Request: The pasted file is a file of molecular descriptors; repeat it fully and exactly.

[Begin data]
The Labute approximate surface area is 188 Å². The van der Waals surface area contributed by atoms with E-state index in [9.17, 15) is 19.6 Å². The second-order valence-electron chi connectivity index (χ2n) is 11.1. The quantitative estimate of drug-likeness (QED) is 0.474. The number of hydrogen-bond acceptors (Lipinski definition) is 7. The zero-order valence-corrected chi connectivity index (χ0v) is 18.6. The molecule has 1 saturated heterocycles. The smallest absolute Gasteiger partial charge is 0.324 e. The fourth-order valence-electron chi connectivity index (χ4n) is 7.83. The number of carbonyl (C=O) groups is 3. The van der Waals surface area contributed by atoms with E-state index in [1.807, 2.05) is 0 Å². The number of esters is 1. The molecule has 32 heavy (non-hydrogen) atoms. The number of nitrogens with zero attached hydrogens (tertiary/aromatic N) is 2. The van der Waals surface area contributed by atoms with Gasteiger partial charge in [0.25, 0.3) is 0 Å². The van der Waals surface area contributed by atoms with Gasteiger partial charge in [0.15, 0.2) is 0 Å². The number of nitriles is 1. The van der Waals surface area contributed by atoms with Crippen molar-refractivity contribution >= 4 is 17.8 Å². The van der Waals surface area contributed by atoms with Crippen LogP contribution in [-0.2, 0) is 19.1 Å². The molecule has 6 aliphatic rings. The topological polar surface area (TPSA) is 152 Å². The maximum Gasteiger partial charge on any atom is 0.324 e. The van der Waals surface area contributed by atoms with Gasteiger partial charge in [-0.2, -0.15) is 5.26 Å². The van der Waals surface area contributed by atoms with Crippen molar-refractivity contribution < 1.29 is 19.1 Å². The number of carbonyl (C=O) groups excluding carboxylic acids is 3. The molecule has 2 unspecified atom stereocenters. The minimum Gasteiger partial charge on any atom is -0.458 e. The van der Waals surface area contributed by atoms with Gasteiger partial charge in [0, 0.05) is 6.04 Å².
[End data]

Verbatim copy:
The Labute approximate surface area is 188 Å². The van der Waals surface area contributed by atoms with E-state index in [9.17, 15) is 19.6 Å². The second-order valence-electron chi connectivity index (χ2n) is 11.1. The quantitative estimate of drug-likeness (QED) is 0.474. The number of hydrogen-bond acceptors (Lipinski definition) is 7. The zero-order valence-corrected chi connectivity index (χ0v) is 18.6. The molecule has 1 saturated heterocycles. The smallest absolute Gasteiger partial charge is 0.324 e. The fourth-order valence-electron chi connectivity index (χ4n) is 7.83. The number of carbonyl (C=O) groups is 3. The van der Waals surface area contributed by atoms with E-state index in [1.807, 2.05) is 0 Å². The number of esters is 1. The molecule has 32 heavy (non-hydrogen) atoms. The number of nitrogens with zero attached hydrogens (tertiary/aromatic N) is 2. The van der Waals surface area contributed by atoms with Gasteiger partial charge in [0.25, 0.3) is 0 Å². The van der Waals surface area contributed by atoms with Gasteiger partial charge in [0.15, 0.2) is 0 Å². The number of nitriles is 1. The van der Waals surface area contributed by atoms with Crippen molar-refractivity contribution >= 4 is 17.8 Å². The van der Waals surface area contributed by atoms with Crippen LogP contribution in [-0.2, 0) is 19.1 Å². The molecule has 6 aliphatic rings. The topological polar surface area (TPSA) is 152 Å². The maximum Gasteiger partial charge on any atom is 0.324 e. The van der Waals surface area contributed by atoms with Gasteiger partial charge in [-0.2, -0.15) is 5.26 Å². The van der Waals surface area contributed by atoms with Crippen molar-refractivity contribution < 1.29 is 19.1 Å². The number of carbonyl (C=O) groups excluding carboxylic acids is 3. The molecule has 2 unspecified atom stereocenters. The minimum Gasteiger partial charge on any atom is -0.458 e. The van der Waals surface area contributed by atoms with Gasteiger partial charge in [0, 0.05) is 6.04 Å².